Obsessed with Embellishment

Friday, November 03, 2006

Embellish Without Fear - Part II, Machine Embroidery

I've noticed recently there's been a backlash against machine embroidery and I can understand why. The start up costs are high for both a machine and materials, and once they get into it, sewers seem to be quickly get stuck in a design rut.

At the moment, there are hundreds of thousands of designs out there. A site like Embrodiery.com has more than I can even imagine. So how do you decide which one to use? I have a simple rule:

Embellishment Rule 2: Avoid the "Motif" look

You've all seen these - a design embroidered smack in the middle of a sweatshirt. The design is totally self contained, it stands alone, and it often can't be manipulated or varied in even a simple way (flipped, rotated, repeated, mirror image)

However, the delightful baby sweater dress above (from the winter 2006 Hanna Anderson catalog) perfectly sums up a great machine embroidery design used creatively.

For example, If you used this design instead:

You would loose some impact in the final garment. This design is from Anita Goodesign, and while it's a really nice holiday motif, it's more suited to a non-garment project, such as dinner napkins or a table runner. If you tried to use on this on baby dress like the one above there's not much you can do with it other than to flip it as a mirror image, and as such it's not really meant to be used for a garment.

The Hanna baby sweater dress works for other reasons as well; the garment design is great to begin with, the color palette is narrow but effective, (there are only three colors; cream, dark red, and green), the cables on the sweater knit are the right scale to the embroidery, and the asymetrical embroidery is a prefect counterweight to the regularity of the cables.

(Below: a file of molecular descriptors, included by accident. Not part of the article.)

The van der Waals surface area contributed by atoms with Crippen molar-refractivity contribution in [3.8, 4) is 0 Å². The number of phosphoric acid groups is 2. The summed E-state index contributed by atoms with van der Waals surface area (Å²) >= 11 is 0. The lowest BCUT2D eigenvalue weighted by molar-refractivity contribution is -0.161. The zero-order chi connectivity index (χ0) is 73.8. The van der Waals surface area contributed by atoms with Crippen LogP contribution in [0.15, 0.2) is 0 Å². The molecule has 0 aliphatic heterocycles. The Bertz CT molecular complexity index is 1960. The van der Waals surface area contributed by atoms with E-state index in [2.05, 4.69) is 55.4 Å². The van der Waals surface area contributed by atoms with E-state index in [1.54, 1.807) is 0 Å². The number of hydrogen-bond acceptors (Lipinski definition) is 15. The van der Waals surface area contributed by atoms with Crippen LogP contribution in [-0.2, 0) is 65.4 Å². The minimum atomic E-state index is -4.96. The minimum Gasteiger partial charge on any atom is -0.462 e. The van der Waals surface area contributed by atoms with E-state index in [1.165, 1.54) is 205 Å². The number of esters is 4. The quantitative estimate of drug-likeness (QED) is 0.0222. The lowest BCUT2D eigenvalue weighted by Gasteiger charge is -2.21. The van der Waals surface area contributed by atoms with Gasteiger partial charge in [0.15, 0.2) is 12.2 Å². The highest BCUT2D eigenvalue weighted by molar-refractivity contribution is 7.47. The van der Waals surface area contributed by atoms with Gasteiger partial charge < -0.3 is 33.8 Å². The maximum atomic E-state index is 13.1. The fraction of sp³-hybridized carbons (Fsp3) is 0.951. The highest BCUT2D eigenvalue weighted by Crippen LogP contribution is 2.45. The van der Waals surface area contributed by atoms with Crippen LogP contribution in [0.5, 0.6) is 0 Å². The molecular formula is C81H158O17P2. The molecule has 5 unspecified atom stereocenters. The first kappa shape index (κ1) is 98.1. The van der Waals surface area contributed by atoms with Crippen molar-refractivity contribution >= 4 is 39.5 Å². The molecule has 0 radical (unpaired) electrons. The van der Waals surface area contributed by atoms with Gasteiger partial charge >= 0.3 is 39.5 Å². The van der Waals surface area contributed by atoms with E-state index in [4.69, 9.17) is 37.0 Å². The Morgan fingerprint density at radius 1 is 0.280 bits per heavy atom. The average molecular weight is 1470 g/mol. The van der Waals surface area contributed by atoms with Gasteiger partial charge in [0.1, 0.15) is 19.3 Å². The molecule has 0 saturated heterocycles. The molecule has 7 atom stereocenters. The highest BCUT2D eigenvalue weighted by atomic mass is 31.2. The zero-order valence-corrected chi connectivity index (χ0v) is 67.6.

You could make you own version of this dress pretty easily for a little one. The design shown at left is from Cactus Punch and it has a similar line and look to the design used on the Hanna dress. If you're not a skilled hand or machine knitter (I'm neither), this dress could be sewn from sweater knit yardage, or Malden Mills shearling polar fleece.


Blogger Lisette said...

Phyllis, I confess to being a machine embroidery snob. I always thought they screamed "Disney World sweatshirt" and now I know why. I don't see me getting into ME anytime soon more because of the cost than anything else but thanks for giving me the knowledge about why I don't like lots of it and ideas about some that is really nice.

9:26 AM  
Blogger vespabelle said...

holy cow, that is a cute dress. Why have I not seen it at my local Hanna Andersen store?

I've been thinking of adding some hand embroidery to my daughter's outfits. I'd do machine embroidery if I had a machine to do it!

6:43 PM  
Blogger Cara said...

You make a good case for machine embroidery, but not enough for me to want to do it.

I like to make my own designs up as I go along. If I were to do machine embroidery, I would need the software to design my own motifs, and the time to learn it. And would I? I would probably get frustrated by limiting myself to 40 wt rayon. Ew!

I have some 20 wt cotton varigated I want to try thread sketching with. Too many different projects.

I would like, however, to get faster at embellishment and I am talking myself into and out of another machine so that I can sew different stitches and use different fibers in the bobbin. My Jukis only sew straight stitch, but fast.

10:45 AM  
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